RIYADH: An expert speaker at the Riyadh Philosophy Conference believes philosophizing with children is essential to their personal growth as people and as individuals in society, and for adults to perhaps see different perspectives on their set belief systems.
Christopher Phillips, an American author and educator, is a man on a mission: to open up the world to the idea of learning from children. He is known for starting the Socrates Cafe, philosophical discussion meetings held in venues such as cafes, schools, nursing homes and churches. It was also the title of the first in a series of philosophical books he has written, which also includes children’s books “The Philosophers’ Club” and “Ceci Ann’s Day of Why.”
The Kingdom’s first international philosophy conference took place this week at the King Fahad National Library in Riyadh. The three-day event, which began on Dec. 8, is organized by the Ministry of Culture’s Saudi Literature, Publishing and Translation Commission. The attendees included experts in philosophy and its theories and those with an interest in its modern-day applications worldwide.
The event targeted an audience with diverse interests, experiences, and academic and professional backgrounds. The aims of the conference, which is planned to be an annual event, include discussions of the latest developments in philosophy and its contemporary applications
Phillips began his talk at the event by using the well-known example of a proverbial part-filled glass and the question of whether it is half empty or half full.
“Why does it have to be either?” he asked. “Why not both or why not none at all? Or what lies on the surface of the water in the glass: is it air or water?”
Those are some of the answers to the question given to Phillips by children over the years, which he said opened up his mind to a whole new way of looking at things.
Phillips told Arab News that everyone should look at the world through the lens of a child, with an inquisitive curiosity that is open to all possibilities of truth, rather than enter into exchanges and intellectual discussions with rigid presuppositions. He calls this being an “openist,” or “openism.”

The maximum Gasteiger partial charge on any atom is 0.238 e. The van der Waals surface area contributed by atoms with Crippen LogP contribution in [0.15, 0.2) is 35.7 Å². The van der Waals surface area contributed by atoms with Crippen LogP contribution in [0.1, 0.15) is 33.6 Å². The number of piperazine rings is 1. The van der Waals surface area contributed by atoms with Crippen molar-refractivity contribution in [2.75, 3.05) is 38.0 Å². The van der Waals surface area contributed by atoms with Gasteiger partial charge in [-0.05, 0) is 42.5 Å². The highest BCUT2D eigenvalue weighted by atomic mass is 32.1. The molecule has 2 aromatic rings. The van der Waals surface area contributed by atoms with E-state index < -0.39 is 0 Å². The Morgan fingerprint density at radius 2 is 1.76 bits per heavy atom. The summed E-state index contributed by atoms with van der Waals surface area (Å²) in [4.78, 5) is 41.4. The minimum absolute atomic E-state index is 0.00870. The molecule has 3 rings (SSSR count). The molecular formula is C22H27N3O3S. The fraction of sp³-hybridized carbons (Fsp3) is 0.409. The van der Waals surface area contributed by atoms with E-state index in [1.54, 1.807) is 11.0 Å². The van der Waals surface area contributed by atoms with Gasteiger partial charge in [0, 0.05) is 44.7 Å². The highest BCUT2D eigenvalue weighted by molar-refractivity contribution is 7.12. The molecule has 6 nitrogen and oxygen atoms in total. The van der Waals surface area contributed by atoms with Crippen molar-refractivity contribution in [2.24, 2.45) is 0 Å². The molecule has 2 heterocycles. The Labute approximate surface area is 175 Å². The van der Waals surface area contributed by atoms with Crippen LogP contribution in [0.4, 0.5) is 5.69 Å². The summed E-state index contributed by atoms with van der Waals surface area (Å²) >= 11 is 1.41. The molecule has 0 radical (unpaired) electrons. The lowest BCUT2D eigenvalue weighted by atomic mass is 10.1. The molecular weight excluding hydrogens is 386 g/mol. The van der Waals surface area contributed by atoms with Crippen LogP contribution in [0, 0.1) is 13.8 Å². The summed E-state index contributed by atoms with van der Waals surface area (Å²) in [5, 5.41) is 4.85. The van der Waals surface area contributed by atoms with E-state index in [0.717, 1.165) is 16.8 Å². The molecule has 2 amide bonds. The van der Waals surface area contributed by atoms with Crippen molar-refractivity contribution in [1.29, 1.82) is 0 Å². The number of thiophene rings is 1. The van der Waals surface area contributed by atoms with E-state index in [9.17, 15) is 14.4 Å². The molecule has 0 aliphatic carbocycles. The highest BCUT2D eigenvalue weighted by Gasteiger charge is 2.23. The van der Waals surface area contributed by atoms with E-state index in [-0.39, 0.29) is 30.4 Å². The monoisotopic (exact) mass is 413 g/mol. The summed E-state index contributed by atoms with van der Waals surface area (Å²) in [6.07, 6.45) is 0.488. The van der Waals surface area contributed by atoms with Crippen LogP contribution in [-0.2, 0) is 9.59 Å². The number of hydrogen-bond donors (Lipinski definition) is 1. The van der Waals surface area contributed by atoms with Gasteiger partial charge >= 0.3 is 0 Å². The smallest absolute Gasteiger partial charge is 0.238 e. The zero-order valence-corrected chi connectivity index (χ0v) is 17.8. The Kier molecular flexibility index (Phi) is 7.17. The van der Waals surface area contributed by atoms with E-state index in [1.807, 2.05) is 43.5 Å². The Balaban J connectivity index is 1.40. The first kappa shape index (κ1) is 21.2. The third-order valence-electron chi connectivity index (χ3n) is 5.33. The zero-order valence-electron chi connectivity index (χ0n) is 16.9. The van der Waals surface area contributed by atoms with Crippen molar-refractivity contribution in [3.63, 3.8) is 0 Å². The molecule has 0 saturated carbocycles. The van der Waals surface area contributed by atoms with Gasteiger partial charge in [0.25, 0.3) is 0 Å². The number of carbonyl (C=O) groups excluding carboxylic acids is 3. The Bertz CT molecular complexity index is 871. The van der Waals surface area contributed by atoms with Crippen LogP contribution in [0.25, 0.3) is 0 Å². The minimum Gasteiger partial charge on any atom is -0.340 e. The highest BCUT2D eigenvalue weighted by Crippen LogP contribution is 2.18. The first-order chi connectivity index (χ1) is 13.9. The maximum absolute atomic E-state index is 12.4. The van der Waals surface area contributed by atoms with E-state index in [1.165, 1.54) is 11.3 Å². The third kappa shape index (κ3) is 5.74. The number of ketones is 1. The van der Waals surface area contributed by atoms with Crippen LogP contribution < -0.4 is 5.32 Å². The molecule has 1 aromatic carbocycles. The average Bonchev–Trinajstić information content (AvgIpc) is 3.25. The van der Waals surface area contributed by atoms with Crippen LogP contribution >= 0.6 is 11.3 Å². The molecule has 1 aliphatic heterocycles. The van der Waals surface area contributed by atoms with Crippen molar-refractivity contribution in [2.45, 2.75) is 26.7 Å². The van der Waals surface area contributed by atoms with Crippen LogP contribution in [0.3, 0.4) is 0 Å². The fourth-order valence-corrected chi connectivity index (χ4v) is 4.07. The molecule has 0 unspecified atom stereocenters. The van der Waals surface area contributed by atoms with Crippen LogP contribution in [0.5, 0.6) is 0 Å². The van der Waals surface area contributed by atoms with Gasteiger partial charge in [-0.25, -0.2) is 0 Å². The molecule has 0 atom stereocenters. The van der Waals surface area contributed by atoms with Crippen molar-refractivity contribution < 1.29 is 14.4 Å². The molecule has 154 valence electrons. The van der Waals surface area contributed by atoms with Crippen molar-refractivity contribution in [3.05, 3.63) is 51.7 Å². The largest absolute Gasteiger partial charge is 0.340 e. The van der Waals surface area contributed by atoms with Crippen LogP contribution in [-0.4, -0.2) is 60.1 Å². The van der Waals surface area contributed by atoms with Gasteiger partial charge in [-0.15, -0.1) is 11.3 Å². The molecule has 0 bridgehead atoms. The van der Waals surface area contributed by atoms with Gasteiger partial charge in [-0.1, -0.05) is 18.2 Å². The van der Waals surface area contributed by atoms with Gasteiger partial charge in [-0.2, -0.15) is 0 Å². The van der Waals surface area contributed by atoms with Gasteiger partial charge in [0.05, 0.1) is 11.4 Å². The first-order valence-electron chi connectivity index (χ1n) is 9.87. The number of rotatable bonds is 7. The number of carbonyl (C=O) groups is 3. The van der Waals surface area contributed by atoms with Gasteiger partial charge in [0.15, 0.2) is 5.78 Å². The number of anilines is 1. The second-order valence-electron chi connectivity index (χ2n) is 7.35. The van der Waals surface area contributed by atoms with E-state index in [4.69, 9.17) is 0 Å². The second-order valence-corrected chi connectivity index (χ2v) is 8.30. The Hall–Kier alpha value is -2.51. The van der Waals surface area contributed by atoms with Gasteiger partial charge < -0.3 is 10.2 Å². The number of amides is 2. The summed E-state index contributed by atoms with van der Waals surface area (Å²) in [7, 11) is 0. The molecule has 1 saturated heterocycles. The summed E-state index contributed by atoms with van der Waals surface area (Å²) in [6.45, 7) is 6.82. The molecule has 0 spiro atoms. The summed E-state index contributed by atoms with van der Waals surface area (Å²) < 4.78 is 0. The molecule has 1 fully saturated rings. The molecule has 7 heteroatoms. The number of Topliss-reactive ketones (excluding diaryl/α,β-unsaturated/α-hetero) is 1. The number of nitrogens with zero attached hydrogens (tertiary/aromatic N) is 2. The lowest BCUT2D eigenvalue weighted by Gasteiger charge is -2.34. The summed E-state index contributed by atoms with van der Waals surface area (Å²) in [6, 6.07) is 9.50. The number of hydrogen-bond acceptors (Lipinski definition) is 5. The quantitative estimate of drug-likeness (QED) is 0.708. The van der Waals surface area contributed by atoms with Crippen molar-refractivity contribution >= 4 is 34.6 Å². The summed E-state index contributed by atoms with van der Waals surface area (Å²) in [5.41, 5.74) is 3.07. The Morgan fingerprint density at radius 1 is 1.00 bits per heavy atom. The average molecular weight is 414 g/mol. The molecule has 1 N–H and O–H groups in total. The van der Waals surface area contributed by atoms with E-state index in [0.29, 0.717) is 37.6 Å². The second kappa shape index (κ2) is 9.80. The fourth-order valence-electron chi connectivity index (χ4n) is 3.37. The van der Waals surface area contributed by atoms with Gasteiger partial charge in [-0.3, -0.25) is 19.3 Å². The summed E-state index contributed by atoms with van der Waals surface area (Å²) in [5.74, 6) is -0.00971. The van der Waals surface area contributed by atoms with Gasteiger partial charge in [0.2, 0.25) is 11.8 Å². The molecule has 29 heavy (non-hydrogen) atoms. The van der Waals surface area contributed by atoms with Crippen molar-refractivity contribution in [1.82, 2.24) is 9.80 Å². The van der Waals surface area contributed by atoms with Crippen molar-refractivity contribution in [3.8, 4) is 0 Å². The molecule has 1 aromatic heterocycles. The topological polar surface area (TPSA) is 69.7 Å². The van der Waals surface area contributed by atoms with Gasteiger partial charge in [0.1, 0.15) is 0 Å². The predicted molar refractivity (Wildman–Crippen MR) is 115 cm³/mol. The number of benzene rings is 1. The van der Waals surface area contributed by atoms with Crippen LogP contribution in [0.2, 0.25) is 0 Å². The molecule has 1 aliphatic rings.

According to the opennist philosophy, everything can be challenged but not be in a way that appears hostile. Rather it should open up perceptions of aspects of life to all-new, previously unconsidered avenues of understanding. This is the beauty of dialogue and intertwining different cultural and ideological backgrounds, he says, and a huge part of it is conversing with children philosophically on the “whys” of life.
Phillips, who studied for his bachelor’s degree in the US, has three master’s degrees in natural sciences with a specialty in DNA science, and a doctorate in communications, for which he wrote a thesis on the Socratic method of inquiry.
“I love academia,” he said. “My lament is that we don’t inspire lifelong learners, that we make classes intimidating. We can often tend to suck the desire out of a child to learn more about chemistry and physics and biology, which are the building blocks of so many things.
“People who take an English class instead of being inspired to write their own works are criticized about grammar; it’s all about grammar. When I was a reading teacher in Maine, I used to tell my kids, ‘Don’t worry about the grammar, just get the story out. We’ll worry about the grammar later.’”